37.Sheline YI, Barch DM, Donnelly JM, Ollinger JM, Snyder AZ, Mintun MA: Increased amygdalar response to masked emotional faces in depressed subjects resolves with antidepressant treatment: an fMRI study. Biol Psychiatry 2001; 50:651–659
 
38.Price JL: Comparative aspects of amygdala connectivity. Ann N Y Acad Sci 2003; 985:50–58
 
39.Catani M, Jones DK, Donato R, Ffytche DH: Occipito-temporal connections in the human brain. Brain 2003; 126:2093–2107
 
40.Pessoa L, McKenna M, Gutierrez E, Ungerleider LG: Neural processing of emotional faces requires attention. Proc Natl Acad Sci USA 2002; 99:11458–11463
 
41.Reed BR, Eberling JL, Mungas D, Weiner M, Kramer JH, Jagust WJ: Effects of white matter lesions and lacunes on cortical function. Arch Neurol 2004; 61:1545–1550
 
42.Gunning-Dixon FM, Raz N: The cognitive correlates of white matter abnormalities in normal aging: a quantitative review. Neuropsychology 2000; 14:224–232
 
43.Tullberg M, Fletcher E, DeCarli C, Mungas D, Reed BR, Harvey DJ, Weiner MW, Chui HC, Jagust WJ: White matter lesions impair frontal lobe function regardless of their location. Neurology 2004; 63:246–253
 
44.Bunce D, Anstey KJ, Christensen H, Dear K, Wen W, Sachdev P: White matter hyperintensities and within-person variability in community-dwelling adults aged 60–64 years. Neuropsychologia 2007; 45:2009–2015
 
45.Petrides M, Pandya D: Comparative architectonic analysis of the human and the macaque frontal cortex, in Handbook of Neuropsychology, Volume 9. Edited by Boller F, Grafman J. Amsterdam, Elsevier, 1994, pp 17–58
 
 
Figure 1. Automated Segmentation of White Matter Hyperintensitiesa

aThe first row shows T2-weighted images. The second row shows T1-weighted images. The third row shows images following automated segmentation. Of note are the following findings indicated by arrows in row 3: 1) minimal periventricular hyperintensity; 2) the caudate appears similar to white matter hyperintensity on the T2-weighted image but is correctly segmented as gray matter by the segmentation algorithm; 3) small white matter hyperintensity is not clearly identifiable on a T2-weighted image; 4) area of gray matter, from gyral folding in the temporal lobe that appears as white matter hyperintensity on T1- and T2-weighted images but is correctly segmented as gray matter; 5) large periventricular hyperintensity; 6) area potentially appearing as white matter hyperintensity that is actually correctly segmented as gray matter; 7) large periventricular hyperintensity; 8) white matter hyperintensity; and 9) white matter hyperintensity.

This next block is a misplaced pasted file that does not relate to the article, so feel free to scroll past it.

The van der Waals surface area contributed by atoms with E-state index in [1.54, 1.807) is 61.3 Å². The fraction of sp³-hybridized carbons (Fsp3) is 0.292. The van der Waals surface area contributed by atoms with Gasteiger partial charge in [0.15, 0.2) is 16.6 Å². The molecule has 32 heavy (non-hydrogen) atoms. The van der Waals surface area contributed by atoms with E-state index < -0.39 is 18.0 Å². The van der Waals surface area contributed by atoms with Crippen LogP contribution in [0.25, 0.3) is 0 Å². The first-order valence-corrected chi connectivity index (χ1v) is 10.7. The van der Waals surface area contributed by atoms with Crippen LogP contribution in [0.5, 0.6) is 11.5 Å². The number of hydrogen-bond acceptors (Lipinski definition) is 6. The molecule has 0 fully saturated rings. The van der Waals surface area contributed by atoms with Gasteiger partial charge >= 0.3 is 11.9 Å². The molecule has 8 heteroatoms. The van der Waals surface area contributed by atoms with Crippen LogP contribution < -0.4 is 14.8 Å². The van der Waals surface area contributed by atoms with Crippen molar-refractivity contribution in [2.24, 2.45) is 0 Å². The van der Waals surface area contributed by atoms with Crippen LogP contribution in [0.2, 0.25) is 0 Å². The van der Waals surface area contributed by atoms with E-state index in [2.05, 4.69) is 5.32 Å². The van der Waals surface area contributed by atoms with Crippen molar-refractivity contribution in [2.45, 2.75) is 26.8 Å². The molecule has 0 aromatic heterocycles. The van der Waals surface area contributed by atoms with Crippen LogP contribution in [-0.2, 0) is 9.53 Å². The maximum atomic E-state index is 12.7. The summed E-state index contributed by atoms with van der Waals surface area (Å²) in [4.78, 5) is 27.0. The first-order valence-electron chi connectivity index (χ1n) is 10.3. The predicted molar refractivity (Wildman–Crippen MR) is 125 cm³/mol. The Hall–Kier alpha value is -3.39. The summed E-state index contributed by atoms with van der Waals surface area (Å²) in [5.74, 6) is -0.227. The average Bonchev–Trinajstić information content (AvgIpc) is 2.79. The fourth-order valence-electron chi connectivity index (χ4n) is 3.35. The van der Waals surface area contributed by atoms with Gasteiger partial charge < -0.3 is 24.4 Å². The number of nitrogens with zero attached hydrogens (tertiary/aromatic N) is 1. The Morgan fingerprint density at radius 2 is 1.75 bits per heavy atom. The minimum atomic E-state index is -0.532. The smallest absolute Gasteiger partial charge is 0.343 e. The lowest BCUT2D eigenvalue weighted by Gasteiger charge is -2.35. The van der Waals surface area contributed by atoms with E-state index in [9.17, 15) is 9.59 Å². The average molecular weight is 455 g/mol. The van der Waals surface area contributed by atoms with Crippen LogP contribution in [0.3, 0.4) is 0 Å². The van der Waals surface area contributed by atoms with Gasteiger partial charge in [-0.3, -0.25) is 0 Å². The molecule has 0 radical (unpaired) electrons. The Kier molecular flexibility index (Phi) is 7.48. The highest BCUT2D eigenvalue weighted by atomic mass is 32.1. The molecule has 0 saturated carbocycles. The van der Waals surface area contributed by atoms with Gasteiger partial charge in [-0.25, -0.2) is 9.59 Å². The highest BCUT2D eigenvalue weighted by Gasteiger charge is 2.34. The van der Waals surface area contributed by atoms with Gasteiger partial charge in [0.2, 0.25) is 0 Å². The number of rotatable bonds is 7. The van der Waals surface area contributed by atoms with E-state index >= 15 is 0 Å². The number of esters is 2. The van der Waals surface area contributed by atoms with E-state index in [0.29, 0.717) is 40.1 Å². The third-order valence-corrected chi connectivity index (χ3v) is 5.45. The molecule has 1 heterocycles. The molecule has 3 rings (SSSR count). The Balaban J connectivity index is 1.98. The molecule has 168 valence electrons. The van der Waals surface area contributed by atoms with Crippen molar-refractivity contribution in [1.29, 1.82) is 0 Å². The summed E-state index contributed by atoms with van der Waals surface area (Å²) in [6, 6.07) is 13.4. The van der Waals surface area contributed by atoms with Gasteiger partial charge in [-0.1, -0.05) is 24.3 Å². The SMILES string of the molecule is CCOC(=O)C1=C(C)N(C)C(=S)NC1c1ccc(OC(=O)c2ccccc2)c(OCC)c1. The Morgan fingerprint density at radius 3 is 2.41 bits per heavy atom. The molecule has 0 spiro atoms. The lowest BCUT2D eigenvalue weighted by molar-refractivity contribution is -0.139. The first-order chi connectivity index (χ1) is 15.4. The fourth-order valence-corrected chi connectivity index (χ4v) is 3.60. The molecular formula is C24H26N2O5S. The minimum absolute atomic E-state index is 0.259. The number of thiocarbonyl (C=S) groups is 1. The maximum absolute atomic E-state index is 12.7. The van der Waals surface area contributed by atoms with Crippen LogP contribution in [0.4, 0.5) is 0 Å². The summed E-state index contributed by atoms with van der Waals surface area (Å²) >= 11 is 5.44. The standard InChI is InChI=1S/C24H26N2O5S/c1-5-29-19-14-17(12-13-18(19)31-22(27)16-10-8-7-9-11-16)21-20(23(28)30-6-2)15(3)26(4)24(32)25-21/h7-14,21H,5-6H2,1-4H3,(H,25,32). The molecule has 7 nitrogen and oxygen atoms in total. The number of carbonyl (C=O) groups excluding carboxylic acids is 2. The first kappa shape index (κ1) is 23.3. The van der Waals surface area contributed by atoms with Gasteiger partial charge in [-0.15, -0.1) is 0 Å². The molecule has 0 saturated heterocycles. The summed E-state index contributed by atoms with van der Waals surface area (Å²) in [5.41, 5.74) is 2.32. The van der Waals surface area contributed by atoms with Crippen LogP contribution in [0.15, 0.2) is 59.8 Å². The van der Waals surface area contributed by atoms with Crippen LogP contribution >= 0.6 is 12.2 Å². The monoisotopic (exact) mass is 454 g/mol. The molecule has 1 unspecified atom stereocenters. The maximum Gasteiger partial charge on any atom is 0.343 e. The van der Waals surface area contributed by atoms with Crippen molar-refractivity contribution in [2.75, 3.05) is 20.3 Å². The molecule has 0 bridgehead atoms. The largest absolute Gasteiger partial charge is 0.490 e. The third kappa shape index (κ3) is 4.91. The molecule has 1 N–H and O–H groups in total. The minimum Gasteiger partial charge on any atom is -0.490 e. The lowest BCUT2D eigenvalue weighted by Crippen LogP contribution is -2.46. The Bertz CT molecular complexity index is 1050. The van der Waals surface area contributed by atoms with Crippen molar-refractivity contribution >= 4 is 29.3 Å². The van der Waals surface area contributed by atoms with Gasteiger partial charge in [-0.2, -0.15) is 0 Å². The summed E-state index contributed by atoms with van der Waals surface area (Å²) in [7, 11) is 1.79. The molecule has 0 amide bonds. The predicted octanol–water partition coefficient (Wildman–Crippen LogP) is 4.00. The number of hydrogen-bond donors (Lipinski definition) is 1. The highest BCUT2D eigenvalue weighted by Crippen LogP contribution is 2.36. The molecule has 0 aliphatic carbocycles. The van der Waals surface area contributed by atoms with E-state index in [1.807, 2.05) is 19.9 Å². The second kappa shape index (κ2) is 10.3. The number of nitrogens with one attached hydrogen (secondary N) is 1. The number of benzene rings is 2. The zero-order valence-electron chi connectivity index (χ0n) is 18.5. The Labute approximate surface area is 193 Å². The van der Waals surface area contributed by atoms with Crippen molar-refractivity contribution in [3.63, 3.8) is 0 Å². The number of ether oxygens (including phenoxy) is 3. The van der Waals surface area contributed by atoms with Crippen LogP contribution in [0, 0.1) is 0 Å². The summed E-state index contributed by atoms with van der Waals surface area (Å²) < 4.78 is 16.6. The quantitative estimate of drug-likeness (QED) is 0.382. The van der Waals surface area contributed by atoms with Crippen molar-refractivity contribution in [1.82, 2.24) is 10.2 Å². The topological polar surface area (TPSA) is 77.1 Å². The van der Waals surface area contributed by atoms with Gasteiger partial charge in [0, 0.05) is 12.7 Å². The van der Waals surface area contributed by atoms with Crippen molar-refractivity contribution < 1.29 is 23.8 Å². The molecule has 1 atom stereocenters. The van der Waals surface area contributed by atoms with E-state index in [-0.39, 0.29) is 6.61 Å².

Figure 2. Differences Between Depressed Patients and Comparison Subjects in Regional White Matter Hyperintensity Volumesa

aThe two top panels display the averaged difference maps between depressed and comparison subjects in oblique right and left views, respectively. The semitransparent display allows the lesions to be seen three-dimensionally, underlying the surface Brodmann area. Selected Brodmann areas are indicated in the upper three-dimensional brain representations as well as the bottom individual panels (A–D), which are four horizontal slices through the brain that indicate the z axis level of the panels. They are as follows: A) right superior longitudinal fasciculus 1/fronto-occipital fasciculus (blue) as defined by Petrides and Pandya (45) and Schmahmann and Pandya (28), underlying right Brodmann’s areas 6, 8, and 9 (extending from z=42–58); B) right superior longitudinal fasciculus 2 and 3 (purple) (26, 43), underlying the right dorsolateral prefrontal cortex (Brodmann’s area 9/46) (extending from z=26–38), a second lesion in the right superior longitudinal fasciculus 2 and 3 (green), underlying right Brodmann’s area 9/32 (extending from z=26–38), and the left superior longitudinal fasciculus 2 and 3 (red) in white matter underlying Brodmann’s area 46/32 (extending from z=18–26); C) left uncinate fasciculus/frontal operculum (yellow) in white matter underlying Brodmann’s areas 44/6 and 9 (extending from z=10–22) and the right extreme capsule (pink) in white matter underlying the insula (extending from z=6–14); and D) inferior longitudinal fasciculus (orange) in white matter adjacent to the right parahippocampus (extending from z=–14 to –6).

 
Figure 3. White Matter Hyperintensity Comparison by Region in Depressed Patients and Comparison Subjectsa